Book reviews

Leah Hayes’ Not Funny Ha-Ha: A Handbook for Something Hard (Fantagraphics, 2015)

Anti-life/pro-abortion wrongs book written in English needs to be translated into reality.

This graphic “novel” is supposed to be fiction, but it’s more an extended advertisement for an abortion clinic.  Besides that, the language needs to be translated into realspeak from its Orwellian doublespeak.

Since the “volume” is unpaginated, the following comments will be addressed in the order in which the hapless reader of this “literary work” will find them.

A mother’s pregnancy is called an “accident” (quotes in original).

An abortifacient drug is erroneously named an “emergency contraception pill.”

The author mistakenly thinks that pregnancy only involves the mother’s body, omitting the presence of the unborn child’s body: “(duh…it’s your body)” (italics presumed in the original).

A chemical abortion is called a “medical” abortion, as though using the term “medical” will improve the connotation of the always negative term “abortion.”

The author admits that abortion “can pose risks to the woman”, but the language needs to be retranslated, since only a mother can abort because a mother is pregnant, not merely a “woman.”

The author engages in tautology when she states that “a surgical abortion uses surgery to abort the pregnancy.”  Note also that it’s not the unborn child who is aborted or killed, but some non-human noun called the “pregnancy.”

The author recognizes what most mothers who abort experience: their lovers/husbands/casual sex partners/whatever usually abandon them after the abortion: “Although Lisa was not with her partner anymore.”

It’s very interesting that the illustration for the mother being aborted with abortifacients instead of a surgical abortion is in a room where the ultrasound is blank.  The reason given is that “some girls [mothers] find that they would rather not see a visual of what’s going on in there [the unborn child depicted as a human body moving in the restricted space of his or her mother’s uterus].”

Typical of every pro-abortion author, the abortion procedure itself is deflected: “she could near the humming of the instruments”—not the suction machine which rips the unborn baby’s body to pieces in a surgical abortion, but “instruments” which “hum” (as though this verb would make the act of killing comfortable or pleasant).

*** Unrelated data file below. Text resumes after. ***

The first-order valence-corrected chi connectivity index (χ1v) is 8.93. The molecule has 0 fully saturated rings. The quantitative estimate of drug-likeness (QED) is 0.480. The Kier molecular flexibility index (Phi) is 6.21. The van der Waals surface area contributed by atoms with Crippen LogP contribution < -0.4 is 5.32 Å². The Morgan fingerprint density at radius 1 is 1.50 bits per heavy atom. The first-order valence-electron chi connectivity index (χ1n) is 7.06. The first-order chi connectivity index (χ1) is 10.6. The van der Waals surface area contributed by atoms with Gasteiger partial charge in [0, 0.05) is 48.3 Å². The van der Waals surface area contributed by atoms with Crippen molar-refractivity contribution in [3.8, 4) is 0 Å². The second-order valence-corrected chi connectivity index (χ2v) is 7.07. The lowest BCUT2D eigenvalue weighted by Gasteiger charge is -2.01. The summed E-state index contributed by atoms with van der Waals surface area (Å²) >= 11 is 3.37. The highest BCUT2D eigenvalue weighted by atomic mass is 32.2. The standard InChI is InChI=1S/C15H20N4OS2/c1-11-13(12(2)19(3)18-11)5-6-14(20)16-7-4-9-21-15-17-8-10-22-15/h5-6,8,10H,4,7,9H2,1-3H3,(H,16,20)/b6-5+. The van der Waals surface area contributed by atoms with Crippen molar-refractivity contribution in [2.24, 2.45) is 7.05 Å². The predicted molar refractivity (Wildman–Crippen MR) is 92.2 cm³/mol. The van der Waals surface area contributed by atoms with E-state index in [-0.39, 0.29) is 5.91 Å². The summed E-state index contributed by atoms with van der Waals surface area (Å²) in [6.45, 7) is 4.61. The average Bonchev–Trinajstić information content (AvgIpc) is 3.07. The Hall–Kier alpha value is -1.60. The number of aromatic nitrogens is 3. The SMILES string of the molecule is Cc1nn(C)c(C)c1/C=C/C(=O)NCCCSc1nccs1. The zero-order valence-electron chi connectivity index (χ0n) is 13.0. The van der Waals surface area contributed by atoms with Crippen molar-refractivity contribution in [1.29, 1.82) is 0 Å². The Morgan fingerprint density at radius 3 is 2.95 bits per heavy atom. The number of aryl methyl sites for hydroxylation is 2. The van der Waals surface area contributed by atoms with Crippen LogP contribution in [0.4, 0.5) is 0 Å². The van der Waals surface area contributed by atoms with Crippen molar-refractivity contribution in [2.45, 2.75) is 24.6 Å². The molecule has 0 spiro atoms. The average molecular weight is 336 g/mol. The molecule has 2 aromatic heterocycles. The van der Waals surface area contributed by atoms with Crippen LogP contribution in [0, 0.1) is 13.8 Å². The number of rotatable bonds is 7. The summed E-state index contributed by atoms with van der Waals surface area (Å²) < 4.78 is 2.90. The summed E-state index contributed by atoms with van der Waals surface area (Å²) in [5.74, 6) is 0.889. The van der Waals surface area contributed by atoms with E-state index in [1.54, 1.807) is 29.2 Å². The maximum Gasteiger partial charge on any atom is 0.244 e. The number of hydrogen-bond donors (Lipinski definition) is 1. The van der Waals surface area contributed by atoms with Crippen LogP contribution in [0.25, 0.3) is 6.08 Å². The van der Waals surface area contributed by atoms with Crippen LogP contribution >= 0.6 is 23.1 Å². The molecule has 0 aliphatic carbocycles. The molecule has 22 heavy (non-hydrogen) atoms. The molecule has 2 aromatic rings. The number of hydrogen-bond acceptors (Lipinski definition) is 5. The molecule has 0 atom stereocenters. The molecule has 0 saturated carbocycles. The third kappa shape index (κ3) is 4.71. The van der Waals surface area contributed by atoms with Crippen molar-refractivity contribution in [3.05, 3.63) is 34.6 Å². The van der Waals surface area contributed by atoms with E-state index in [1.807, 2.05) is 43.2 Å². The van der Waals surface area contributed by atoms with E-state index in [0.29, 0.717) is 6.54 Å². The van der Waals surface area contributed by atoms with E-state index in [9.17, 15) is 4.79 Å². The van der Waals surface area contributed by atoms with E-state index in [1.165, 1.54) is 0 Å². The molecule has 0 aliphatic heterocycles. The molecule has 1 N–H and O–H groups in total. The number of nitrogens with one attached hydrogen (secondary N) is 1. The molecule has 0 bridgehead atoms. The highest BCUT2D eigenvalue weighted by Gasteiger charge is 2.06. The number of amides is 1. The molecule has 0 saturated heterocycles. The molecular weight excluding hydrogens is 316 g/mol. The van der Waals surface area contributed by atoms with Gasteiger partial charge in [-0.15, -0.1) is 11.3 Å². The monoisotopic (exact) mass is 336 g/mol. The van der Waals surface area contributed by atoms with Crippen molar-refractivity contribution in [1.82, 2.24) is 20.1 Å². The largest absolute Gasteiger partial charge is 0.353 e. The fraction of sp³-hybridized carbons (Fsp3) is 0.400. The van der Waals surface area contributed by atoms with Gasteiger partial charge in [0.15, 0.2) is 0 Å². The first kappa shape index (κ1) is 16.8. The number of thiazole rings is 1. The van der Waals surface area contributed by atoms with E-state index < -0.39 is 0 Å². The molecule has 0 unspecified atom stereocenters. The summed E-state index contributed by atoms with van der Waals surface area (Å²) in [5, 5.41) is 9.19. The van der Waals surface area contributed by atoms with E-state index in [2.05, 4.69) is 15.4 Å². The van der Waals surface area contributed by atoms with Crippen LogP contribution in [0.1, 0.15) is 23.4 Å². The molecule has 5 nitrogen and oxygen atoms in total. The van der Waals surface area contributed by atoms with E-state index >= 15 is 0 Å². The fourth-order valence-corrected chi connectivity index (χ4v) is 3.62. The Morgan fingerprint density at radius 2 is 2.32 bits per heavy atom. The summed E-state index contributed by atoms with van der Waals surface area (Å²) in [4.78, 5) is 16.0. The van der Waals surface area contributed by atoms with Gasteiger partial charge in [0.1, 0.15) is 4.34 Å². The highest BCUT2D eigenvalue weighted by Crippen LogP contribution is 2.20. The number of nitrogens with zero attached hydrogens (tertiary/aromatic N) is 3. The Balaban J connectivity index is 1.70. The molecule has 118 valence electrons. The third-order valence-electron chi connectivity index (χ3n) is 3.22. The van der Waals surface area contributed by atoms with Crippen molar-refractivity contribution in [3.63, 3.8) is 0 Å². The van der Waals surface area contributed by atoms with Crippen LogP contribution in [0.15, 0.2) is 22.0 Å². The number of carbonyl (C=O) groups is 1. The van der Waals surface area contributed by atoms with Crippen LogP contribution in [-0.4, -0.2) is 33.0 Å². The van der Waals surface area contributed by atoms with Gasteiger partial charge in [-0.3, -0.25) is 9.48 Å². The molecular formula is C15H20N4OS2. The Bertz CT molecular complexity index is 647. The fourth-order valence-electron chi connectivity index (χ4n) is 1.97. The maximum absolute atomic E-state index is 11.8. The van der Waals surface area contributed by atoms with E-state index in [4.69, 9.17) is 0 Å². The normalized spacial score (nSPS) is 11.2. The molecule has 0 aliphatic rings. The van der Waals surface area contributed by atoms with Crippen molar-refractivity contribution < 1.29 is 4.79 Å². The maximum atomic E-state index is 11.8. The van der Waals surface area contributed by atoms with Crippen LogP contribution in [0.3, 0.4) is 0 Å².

The author recognizes the reality of Post-Abortion Syndrome (PAS) when she affirms that “the emotional recovery [from abortion] might take longer” than the physical recovery.

The ultrasound screen of the chemical abortion is blank a second time.

The unborn child who is killed in a chemical abortion is dehumanized in medical language: “misoprostol […] causes contractions that expel the fetus.”  Even though the Latin word “fetus” means “little one”, a very humanizing term, anti-life people use “fetus” to suggest that the unborn child at whatever stage of his or her development is not human.

The author notes that heavy bleeding from abortifacients indicated “that the abortion had really happened.”  Similarly, writing that “the abortion is taking place” and determining “if the procedure was successful” focus on the procedure itself, not the fact that abortion involves three people: mothers (who are harmed by abortion), unborn babies (who are killed in abortion), and fathers (who are alienated by abortion).

The author acknowledges her anti-life position by including the abortion business Planned Parenthood in her list of people to “thank.”

Finally, the author has the audacity and hypocrisy to write, “I’m not trying to offer my own political agenda one way or the other about the subject of abortion”, yet the National Right to Life Committee, Birthright, or other pregnancy support centers are not listed on the “Resources” page.

Reading this travesty of a “novel” only takes half an hour, but pro-life students could write term papers about the divisive and dehumanizing rhetoric on each page.  These 623 words may help those students write longer essays.

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